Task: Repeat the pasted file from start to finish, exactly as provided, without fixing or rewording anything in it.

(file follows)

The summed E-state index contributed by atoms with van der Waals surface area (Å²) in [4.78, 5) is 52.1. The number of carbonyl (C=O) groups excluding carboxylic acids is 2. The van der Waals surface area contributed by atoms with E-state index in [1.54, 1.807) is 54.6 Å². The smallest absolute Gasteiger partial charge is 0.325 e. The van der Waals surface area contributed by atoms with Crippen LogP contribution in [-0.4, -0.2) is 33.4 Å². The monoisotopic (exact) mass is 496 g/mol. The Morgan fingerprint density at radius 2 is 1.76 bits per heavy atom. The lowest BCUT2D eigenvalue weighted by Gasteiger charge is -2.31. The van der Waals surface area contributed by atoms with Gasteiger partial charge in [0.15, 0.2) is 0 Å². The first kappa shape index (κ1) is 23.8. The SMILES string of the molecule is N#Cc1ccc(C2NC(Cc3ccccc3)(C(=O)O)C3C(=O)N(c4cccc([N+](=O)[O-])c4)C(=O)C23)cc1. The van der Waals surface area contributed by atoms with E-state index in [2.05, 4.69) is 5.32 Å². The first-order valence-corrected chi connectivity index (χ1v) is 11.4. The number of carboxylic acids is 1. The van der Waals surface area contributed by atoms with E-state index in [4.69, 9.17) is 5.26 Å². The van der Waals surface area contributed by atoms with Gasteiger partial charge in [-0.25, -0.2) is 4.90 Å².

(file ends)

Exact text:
The summed E-state index contributed by atoms with van der Waals surface area (Å²) in [4.78, 5) is 52.1. The number of carbonyl (C=O) groups excluding carboxylic acids is 2. The van der Waals surface area contributed by atoms with E-state index in [1.54, 1.807) is 54.6 Å². The smallest absolute Gasteiger partial charge is 0.325 e. The van der Waals surface area contributed by atoms with Crippen LogP contribution in [-0.4, -0.2) is 33.4 Å². The monoisotopic (exact) mass is 496 g/mol. The Morgan fingerprint density at radius 2 is 1.76 bits per heavy atom. The lowest BCUT2D eigenvalue weighted by Gasteiger charge is -2.31. The van der Waals surface area contributed by atoms with Gasteiger partial charge in [0.15, 0.2) is 0 Å². The first kappa shape index (κ1) is 23.8. The SMILES string of the molecule is N#Cc1ccc(C2NC(Cc3ccccc3)(C(=O)O)C3C(=O)N(c4cccc([N+](=O)[O-])c4)C(=O)C23)cc1. The van der Waals surface area contributed by atoms with E-state index in [2.05, 4.69) is 5.32 Å². The first-order valence-corrected chi connectivity index (χ1v) is 11.4. The number of carboxylic acids is 1. The van der Waals surface area contributed by atoms with E-state index in [4.69, 9.17) is 5.26 Å². The van der Waals surface area contributed by atoms with Gasteiger partial charge in [-0.25, -0.2) is 4.90 Å².